In my 20s, my father advised me to work as hard as possible during that period of my life; making small sacrifices along the way to ensure a solid future for myself.

“Work as much as you can while you’re young and save as much as you can,” he pointedly said, almost as if warning me.  “You’ll be damn glad you did when you get to be our age,” referring to him and my mother.

Last autumn one of my cousins, Laura, held a Thanksgiving gathering at her house, with her two daughters and the young son of one of them.  Her mother (my mother’s younger sister) lives with her.  Both women sat at the dining room table talking after the meal, while Laura and I stood in the den conversing.  Also present was one of her nephews, Andy (on her ex-husband’s side of the family).  My parents had first met Andy around the turn of the century, before he even entered kindergarten.  He grew to like them, especially my father.  I didn’t meet him until the summer of 2005, after a lengthy stint working in Oklahoma for the engineering company.  On that particular Saturday, my cousin had come to visit my parents with her daughters and Andy who was visiting for the weekend.

I had my dog, Wolfgang, corralled in a back bedroom and finally brought him into the den to meet everyone – whereupon the little monster I identified as a miniature wolf vocally unleashed his suspicion of the newcomers.

“Why’s he barking so loud?” Andy asked with a laugh.

“He’s just not used to seeing this many people,” I told him.

While the rest of us continued talking, Andy and Wolfgang were more focused on each other.  Andy eventually dropped to his knees, as Wolfgang sat and cocked his head back and forth; the way dogs do when they’re still trying to figure out something or decide if they like you or not.  I told Andy to let Wolfgang sniff the back of his hand, before petting him, which he did.  Within no more than a moment, the two were playing.  Yes, a little boy and a little dog make good playmates!  They got along very well.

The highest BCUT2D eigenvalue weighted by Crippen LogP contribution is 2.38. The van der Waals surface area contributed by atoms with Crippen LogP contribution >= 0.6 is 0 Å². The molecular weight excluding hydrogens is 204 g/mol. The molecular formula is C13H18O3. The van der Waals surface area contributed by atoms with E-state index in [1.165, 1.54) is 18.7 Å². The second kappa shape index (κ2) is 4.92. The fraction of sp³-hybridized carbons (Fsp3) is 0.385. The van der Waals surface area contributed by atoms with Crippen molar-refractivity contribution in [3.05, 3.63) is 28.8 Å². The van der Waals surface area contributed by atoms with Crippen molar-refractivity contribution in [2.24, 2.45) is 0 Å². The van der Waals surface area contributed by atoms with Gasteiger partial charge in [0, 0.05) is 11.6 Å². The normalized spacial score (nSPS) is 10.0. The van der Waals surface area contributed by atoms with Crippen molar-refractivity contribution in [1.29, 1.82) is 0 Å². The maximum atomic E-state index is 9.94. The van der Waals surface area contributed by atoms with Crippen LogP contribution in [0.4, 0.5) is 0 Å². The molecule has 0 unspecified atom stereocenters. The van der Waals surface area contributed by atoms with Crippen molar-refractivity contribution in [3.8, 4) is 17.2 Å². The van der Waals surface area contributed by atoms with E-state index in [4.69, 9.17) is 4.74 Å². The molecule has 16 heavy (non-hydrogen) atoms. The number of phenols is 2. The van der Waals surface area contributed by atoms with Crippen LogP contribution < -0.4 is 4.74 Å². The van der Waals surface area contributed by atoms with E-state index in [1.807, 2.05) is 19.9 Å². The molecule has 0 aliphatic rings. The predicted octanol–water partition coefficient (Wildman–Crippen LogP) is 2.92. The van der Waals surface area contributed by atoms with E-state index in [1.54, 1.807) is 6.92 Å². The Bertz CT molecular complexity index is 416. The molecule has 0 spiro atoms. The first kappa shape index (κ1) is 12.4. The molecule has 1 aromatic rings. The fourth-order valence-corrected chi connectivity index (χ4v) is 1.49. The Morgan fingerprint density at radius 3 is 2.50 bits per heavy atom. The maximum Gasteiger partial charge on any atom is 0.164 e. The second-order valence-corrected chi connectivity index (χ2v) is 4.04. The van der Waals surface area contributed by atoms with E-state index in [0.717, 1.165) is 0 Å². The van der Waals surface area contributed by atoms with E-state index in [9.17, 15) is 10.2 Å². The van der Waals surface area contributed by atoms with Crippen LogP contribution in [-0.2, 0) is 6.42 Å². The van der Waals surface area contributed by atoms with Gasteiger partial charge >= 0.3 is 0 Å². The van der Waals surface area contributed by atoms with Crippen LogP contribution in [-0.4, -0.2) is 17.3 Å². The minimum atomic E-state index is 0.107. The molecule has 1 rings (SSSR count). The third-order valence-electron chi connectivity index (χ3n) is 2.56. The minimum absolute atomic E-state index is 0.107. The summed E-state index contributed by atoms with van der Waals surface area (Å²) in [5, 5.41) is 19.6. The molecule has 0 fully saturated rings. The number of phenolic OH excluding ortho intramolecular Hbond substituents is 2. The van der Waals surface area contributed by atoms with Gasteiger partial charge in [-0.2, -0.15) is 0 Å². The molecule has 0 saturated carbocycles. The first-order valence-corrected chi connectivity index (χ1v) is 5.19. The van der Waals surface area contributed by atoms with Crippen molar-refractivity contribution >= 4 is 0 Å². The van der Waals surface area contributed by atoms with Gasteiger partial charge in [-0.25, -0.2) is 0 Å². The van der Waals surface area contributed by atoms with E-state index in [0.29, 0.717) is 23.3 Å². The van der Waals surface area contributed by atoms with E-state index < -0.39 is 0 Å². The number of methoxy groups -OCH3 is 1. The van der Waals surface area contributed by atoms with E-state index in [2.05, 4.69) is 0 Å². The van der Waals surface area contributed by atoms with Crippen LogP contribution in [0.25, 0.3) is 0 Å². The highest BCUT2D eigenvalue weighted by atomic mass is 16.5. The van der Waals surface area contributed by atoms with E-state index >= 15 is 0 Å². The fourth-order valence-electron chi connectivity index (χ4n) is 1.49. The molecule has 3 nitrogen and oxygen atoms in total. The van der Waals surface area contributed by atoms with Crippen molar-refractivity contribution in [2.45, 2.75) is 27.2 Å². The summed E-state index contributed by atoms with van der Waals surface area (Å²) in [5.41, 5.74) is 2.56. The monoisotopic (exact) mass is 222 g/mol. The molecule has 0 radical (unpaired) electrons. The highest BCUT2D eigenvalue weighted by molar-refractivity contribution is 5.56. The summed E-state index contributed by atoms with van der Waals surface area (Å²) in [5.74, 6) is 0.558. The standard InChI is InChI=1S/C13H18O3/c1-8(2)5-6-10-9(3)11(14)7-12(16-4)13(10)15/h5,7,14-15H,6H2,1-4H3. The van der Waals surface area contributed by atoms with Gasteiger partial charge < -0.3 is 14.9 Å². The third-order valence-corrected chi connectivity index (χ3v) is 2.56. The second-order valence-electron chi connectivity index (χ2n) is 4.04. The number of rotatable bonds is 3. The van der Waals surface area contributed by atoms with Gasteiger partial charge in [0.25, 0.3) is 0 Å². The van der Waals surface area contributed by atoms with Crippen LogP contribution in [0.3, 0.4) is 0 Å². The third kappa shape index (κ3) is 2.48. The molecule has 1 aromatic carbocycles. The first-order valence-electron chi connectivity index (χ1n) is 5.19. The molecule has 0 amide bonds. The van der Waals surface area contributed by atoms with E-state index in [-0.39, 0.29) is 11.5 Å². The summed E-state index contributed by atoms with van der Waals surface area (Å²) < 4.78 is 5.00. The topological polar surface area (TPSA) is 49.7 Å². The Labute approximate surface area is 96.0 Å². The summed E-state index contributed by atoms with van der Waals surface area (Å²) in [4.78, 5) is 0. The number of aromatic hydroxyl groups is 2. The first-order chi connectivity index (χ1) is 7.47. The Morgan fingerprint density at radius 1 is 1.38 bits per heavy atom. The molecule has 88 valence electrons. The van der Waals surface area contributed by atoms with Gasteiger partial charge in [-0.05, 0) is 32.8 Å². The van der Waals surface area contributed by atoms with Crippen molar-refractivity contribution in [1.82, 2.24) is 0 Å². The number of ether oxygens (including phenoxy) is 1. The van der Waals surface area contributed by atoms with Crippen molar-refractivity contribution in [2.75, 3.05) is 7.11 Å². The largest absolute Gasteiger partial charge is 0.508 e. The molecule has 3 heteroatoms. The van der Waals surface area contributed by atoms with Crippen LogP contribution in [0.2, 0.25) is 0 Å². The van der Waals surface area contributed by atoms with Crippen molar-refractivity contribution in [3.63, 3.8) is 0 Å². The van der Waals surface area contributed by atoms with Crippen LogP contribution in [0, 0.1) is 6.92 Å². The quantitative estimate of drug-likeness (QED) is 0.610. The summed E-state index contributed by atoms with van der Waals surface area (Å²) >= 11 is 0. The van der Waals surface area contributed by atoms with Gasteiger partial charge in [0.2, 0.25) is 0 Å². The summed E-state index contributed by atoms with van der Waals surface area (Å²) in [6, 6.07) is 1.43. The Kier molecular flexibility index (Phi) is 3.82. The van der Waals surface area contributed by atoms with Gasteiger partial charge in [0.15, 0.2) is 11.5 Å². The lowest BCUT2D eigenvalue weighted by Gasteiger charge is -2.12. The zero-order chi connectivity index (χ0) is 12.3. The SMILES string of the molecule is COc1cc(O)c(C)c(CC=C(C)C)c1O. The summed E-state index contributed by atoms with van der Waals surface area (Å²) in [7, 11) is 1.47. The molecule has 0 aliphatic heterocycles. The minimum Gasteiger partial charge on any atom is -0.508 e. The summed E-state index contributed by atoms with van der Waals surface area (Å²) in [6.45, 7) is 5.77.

At that Thanksgiving gathering last year, Andy was 23 and had grown into a strikingly handsome young man with a deep voice and a full beard.  He said he worked for a trucking company north of Dallas and had earned a sizeable income in 2018.  I immediately congratulated him and then told him to save as much of that money as he could.

“Don’t go out buying cars and motorcycles and drinks for everyone in your crew when you go out partying,” I advised.  As a very young man, I knew Andy was almost naturally prone to getting the best products life has to offer.  I truly did not want to see him work so hard, only to end up destitute at 50-something.  “Work hard and play hard, yes.  You’re young.  There’s no harm in going out with your buddies and partying and meeting women.  Just don’t do that too much and waste all that money eating and drinking.  You don’t want to turn into an angry old fucker like me or Laura.”

Both Andy and Laura burst out laughing.  But I feel Andy understood how serious I was.  I then asked him if he remembered Wolfgang and I recounted that day I first met him and how he had played with the dog.  He had to think for a moment, before he finally did.  “Little gray dog with big brown eyes, right?”

“Yes!”